On my way back home from Japan last year, I spent three days exploring the South Korean megacity of Seoul. While I couldn’t wait to discover Korea for the first time, I did have some seconds thoughts on my flight to Incheon airport. Did I make the right decision? Maybe I should have spent two extra days in Kyoto instead? Is Seoul worth visiting?
Damn you, first world problems.
So, was it? Let’s start by going over the things I liked about Seoul:
Bukchon Hanok village
I’m just going to say it – Seoul is aesthetically challenged. I know looks aren’t everything, but can I just say that flying there straight after Kyoto was particular brutal. Was there any beauty amidst 370 square miles of concrete? Actually, there was. A whole Korean village to be exact. Bukchon Hanok Village contains some of the last traditional homes, called ‘hanoks’, in Seoul. They’re amazing. We paid a small fee to drink raisin tea on the wooden porch of one of the village’s 900 gorgeous hanoks. Bliss.
Korean food is seriously underrated. This was the first time I’d tried Kimchi, Korean BBQ or Bibimbap and I’ve been hooked ever since. In fact, I now count Bibimbap – a delicious mixture of rice, meat, vegetables and chilli paste served inside a hot stone pot – as one of my favourite meals. If you’re only going do one thing in Seoul, make sure it’s eating one of these bad boys.
Namdaemun’s Underground Market
Whilst I didn’t think the famous Namdaemun Market was anything special, the underground market was definitely an interesting experience. It basically consists of lots of food stalls crammed underground. I loved it. Claustrophobics should avoid at all costs.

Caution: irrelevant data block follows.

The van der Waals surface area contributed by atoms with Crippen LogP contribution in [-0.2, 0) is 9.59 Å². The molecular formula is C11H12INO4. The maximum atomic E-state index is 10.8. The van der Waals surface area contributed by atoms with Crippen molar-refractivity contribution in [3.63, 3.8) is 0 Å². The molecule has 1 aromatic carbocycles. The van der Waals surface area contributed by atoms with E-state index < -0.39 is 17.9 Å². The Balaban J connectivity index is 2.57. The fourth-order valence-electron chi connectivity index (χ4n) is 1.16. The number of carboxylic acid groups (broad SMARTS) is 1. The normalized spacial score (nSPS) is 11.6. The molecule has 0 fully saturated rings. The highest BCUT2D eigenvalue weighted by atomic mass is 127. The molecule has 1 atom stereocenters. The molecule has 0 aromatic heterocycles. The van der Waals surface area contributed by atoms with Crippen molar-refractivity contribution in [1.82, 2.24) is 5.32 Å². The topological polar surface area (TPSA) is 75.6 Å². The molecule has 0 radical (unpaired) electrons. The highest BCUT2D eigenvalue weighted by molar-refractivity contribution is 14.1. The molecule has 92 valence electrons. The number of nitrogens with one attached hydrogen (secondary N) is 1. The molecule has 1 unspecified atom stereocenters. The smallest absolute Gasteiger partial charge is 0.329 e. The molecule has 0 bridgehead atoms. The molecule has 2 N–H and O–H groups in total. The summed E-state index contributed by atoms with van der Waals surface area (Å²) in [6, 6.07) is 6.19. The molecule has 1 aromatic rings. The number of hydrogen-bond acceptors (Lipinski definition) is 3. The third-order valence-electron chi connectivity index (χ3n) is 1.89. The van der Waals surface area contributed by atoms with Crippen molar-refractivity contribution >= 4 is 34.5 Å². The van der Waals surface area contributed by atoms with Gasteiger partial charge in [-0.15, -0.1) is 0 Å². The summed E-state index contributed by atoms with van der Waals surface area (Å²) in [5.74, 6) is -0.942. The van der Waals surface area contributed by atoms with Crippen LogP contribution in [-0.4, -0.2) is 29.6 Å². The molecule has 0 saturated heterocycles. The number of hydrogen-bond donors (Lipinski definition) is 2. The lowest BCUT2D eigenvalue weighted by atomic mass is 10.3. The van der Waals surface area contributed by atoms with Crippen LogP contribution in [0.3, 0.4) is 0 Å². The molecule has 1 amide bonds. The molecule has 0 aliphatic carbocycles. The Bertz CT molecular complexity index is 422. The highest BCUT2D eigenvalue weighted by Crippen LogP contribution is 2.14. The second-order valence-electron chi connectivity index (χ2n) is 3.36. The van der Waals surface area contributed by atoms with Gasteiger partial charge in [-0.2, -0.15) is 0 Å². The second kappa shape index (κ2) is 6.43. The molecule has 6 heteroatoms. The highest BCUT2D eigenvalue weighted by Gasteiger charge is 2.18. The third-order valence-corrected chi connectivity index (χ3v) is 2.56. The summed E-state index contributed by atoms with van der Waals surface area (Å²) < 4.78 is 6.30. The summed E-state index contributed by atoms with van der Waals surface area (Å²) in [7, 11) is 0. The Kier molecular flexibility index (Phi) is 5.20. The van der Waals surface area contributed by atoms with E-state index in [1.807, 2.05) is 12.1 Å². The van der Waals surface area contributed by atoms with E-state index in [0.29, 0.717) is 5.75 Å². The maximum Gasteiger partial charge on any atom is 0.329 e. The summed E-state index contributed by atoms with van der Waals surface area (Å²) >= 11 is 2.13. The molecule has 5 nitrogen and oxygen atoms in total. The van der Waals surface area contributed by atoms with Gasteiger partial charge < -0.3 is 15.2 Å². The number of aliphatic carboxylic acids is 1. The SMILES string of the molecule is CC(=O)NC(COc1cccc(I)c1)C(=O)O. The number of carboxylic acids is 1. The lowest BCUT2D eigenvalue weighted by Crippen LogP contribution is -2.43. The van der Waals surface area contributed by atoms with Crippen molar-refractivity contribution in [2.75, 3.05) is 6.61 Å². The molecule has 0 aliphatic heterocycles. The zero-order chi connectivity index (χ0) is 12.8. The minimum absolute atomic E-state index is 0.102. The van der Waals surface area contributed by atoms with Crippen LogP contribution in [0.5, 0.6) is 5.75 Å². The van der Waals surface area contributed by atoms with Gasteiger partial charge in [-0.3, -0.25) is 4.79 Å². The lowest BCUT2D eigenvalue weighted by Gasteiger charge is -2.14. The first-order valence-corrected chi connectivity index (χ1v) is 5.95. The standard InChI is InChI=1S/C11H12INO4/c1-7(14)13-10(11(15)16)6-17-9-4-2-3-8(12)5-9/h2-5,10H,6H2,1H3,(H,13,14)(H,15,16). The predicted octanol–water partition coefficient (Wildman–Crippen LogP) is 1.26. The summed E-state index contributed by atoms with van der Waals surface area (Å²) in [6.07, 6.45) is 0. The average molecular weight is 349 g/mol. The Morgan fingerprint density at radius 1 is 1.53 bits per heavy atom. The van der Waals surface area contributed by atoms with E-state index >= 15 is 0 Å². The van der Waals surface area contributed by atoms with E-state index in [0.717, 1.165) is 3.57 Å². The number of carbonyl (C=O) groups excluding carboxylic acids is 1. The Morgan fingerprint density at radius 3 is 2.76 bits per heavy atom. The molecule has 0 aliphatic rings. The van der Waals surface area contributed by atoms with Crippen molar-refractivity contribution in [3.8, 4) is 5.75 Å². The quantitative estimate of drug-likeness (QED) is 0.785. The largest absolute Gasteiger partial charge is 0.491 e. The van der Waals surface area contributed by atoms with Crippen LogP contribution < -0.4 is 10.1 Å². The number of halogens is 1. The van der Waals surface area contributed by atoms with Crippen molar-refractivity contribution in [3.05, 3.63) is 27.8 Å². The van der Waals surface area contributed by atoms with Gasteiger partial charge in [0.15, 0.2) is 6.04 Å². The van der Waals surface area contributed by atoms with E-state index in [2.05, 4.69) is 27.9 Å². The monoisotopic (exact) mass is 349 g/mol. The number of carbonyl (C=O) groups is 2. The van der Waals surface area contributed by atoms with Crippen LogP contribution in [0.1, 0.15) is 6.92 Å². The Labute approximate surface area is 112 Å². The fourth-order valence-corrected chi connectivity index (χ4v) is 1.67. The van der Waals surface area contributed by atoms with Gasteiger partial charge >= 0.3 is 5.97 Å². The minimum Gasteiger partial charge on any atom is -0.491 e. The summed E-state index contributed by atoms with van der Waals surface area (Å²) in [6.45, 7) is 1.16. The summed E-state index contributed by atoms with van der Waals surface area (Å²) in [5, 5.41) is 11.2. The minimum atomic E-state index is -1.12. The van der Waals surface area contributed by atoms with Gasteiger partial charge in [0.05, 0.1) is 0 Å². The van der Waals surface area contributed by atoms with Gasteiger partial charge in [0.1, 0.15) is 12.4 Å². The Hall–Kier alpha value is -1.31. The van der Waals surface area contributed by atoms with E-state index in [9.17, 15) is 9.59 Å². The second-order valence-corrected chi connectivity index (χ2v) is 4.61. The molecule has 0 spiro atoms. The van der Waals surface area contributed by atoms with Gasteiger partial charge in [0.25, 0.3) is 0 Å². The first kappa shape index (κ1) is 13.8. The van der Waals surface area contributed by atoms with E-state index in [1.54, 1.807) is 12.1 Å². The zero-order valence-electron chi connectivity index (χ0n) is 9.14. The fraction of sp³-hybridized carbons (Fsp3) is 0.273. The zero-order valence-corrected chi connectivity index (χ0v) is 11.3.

The coffee shops
Coffee shops are a huge deal in Seoul. The city is literally covered in them. I’m a big fan of cafes so hunting the best ones in Seoul was definitely a highlight of my trip. They’re a great alternative to dull and overpriced hotel breakfast too. Most of them have free wi-fi, which is really great when you’re lost and need help Google Maps. Over the course of two days, we visited about five or six different coffee shops. Out of these, my favourite was MMMG Cafe & Store, a cute little coffee shop in Anguk. Here’s a picture of what it looks like from Loose Leaft Travels‘s blog.
I love palaces as much as the next girl, so it’s not a big surprise that visiting Changdeokgung was on my Seoul to-do list. I wasn’t disappointed. It’s grandiose, has striking colours and a slightly eery feel to it. A short walk from Bukchon Hanok village, Changdeokgung also has a secret rear garden that you shouldn’t miss.
Last but not least – shopping. I usually avoid spending time clothes shopping when travelling as quite frankly I see it as an absolute waste of time. Seoul is different though. You can get amazing things in places you would least expect, like underground stations. I actually bought one my favourite ever black jumpers for around 35,000 won (about 20 pounds) inside the Gangnam subway! The area around Bukchon Hanok Village has some beautiful artisanal shops. And then there’s the famous Dongdaemun, a huge shopping district which feels as big as London, with malls open 24 hours a day. Stay away if you have a shopping addiction.
Verdict, is Seoul worth visiting?
Honestly? Yes and No. It really depends on the context of your trip. If like many people, you’re going to Japan for a short time (anything under 2 weeks) while trying to squeeze Seoul in, I would say don’t do it. Spend that time making the most out of Japan instead. If you’ve got more time in, it would seriously be a shame to miss out on Seoul.
The bottom line – I think that Seoul and just didn’t really click. It happens. Maybe I didn’t spend enough time there, maybe I was too tired from my hectic two weeks in Japan to really appreciate Seoul in all its glory. That’s not too say I wouldn’t want to visit the rest of South Korea. Quite the opposite. And when I do, I’ll be more than willing to give Seoul a second chance.
What did you think of Seoul? Was it worth visiting?